Harvard Says It Didn’t Get Small Business Aid After Trump Threat

Harvard University denied Tuesday that it applied for or received funding through the Paycheck Protection Program for small businesses grappling with the coronavirus crisis, after President Donald Trump told reporters at the White House he planned to force the school to pay back federal assistance.

“President Trump is right that it would not have been appropriate for our institution to receive funds that were designated for struggling small businesses,” the university said in a statement Tuesday.

Treasury Secretary Steven Mnuchin said Tuesday that the program wasn’t intended for publicly traded companies that had other ways to access funding, and that his department would be issuing guidelines soon in an effort to get those corporations to give back the forgivable loans to the federal government.

TheShake Shack Inc. burger chain said earlier this week it planned to return a $10 million loan it received through the program amid public outrage that the package benefited chain restaurants and hotels rather than local businesses.

As Mnuchin was discussing the effort, Trump interjected to say Harvard will also “pay back the money.”

“They shouldn’t be taking it,” Trump said. “When I saw Harvard — one of the largest endowments anywhere in the country, maybe the world, and they are going to pay back that money.”

The university — which had an endowment valued at $40.9 billion as of June — said it had received funding under a separate $14 billion program targeted at higher education institutions in the $2.2 trillion relief package passed by Congress late last month. That program grants universities assistance based on a formula that looks at overall enrollment and the number of students receiving federal financial aid, and at least half the funding must be provided directly to students affected by the coronavirus.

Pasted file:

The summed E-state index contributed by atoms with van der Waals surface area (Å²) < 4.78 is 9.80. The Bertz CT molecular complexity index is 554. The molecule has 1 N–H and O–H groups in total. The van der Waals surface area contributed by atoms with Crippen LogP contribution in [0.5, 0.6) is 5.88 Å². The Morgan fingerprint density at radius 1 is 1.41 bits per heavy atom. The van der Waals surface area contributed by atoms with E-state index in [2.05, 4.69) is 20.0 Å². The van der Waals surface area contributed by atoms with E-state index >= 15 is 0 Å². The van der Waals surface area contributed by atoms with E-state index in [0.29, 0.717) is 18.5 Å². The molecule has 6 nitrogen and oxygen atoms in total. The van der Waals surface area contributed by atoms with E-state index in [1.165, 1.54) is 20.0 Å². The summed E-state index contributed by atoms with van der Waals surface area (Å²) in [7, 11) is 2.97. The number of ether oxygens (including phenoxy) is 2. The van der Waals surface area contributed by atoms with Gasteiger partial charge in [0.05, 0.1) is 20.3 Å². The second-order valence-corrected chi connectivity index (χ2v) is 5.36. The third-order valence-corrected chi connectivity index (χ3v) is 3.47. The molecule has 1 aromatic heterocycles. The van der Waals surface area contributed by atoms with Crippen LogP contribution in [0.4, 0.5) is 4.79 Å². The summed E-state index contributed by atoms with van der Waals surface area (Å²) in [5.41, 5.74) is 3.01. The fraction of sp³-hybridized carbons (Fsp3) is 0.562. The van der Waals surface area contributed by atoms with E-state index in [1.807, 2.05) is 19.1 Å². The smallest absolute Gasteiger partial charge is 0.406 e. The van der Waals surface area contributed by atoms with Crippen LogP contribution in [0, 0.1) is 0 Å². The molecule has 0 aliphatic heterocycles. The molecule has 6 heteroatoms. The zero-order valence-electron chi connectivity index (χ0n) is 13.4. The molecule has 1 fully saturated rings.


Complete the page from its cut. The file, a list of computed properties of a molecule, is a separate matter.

“Like most colleges and universities, Harvard has been allocated funds as part of the CARES Act Higher Education Emergency Relief Fund,” Harvard said in a statement. “Harvard has committed that 100% of these emergency higher education funds will be used to provide direct assistance to students facing urgent financial needs due to the Covid-19 pandemic.”

Harvard says it would give the all the $8.6 million it received directly to students, despite being eligible to spend half that on its institutional costs related to the virus. Other top-tier and highly-endowed universities also received funding under the program.Yale University was allocated $6.8 million, theUniversity of Chicago got $6.2 million, andStanford University took nearly $7.4 million in federal assistance.

Late Tuesday evening, Trump posted on Twitter that Harvard should “give back the money now.” He did not say if he meant the $8.6 million.

“Their whole ‘endowment’ system should be looked at,” the president added.

The White House earlier Tuesday declined to comment on whether the administration would still seek to claw back Harvard’s grant under the legislation.

— With assistance by Chelsea Mes

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